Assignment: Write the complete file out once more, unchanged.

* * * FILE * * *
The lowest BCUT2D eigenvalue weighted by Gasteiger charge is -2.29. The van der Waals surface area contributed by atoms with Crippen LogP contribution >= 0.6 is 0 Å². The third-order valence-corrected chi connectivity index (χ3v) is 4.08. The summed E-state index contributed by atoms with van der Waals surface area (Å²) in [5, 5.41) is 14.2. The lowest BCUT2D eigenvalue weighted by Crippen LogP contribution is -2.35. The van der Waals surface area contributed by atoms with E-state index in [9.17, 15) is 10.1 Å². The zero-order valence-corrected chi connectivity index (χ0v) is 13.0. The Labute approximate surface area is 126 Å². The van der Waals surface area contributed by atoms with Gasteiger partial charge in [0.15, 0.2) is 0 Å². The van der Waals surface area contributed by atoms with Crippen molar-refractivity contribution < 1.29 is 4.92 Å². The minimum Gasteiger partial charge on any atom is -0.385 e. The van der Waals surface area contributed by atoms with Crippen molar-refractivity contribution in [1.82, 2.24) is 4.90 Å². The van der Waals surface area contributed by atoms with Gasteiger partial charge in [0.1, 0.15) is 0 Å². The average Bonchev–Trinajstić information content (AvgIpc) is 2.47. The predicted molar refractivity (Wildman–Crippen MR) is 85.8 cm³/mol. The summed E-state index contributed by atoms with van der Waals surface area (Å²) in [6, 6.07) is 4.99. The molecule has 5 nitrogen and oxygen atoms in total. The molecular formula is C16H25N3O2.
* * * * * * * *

The lowest BCUT2D eigenvalue weighted by Gasteiger charge is -2.29. The van der Waals surface area contributed by atoms with Crippen LogP contribution >= 0.6 is 0 Å². The third-order valence-corrected chi connectivity index (χ3v) is 4.08. The summed E-state index contributed by atoms with van der Waals surface area (Å²) in [5, 5.41) is 14.2. The lowest BCUT2D eigenvalue weighted by Crippen LogP contribution is -2.35. The van der Waals surface area contributed by atoms with E-state index in [9.17, 15) is 10.1 Å². The zero-order valence-corrected chi connectivity index (χ0v) is 13.0. The Labute approximate surface area is 126 Å². The van der Waals surface area contributed by atoms with Gasteiger partial charge in [0.15, 0.2) is 0 Å². The van der Waals surface area contributed by atoms with Crippen molar-refractivity contribution < 1.29 is 4.92 Å². The minimum Gasteiger partial charge on any atom is -0.385 e. The van der Waals surface area contributed by atoms with Crippen molar-refractivity contribution in [1.82, 2.24) is 4.90 Å². The van der Waals surface area contributed by atoms with Gasteiger partial charge in [0.1, 0.15) is 0 Å². The average Bonchev–Trinajstić information content (AvgIpc) is 2.47. The predicted molar refractivity (Wildman–Crippen MR) is 85.8 cm³/mol. The summed E-state index contributed by atoms with van der Waals surface area (Å²) in [6, 6.07) is 4.99. The molecule has 5 nitrogen and oxygen atoms in total. The molecular formula is C16H25N3O2.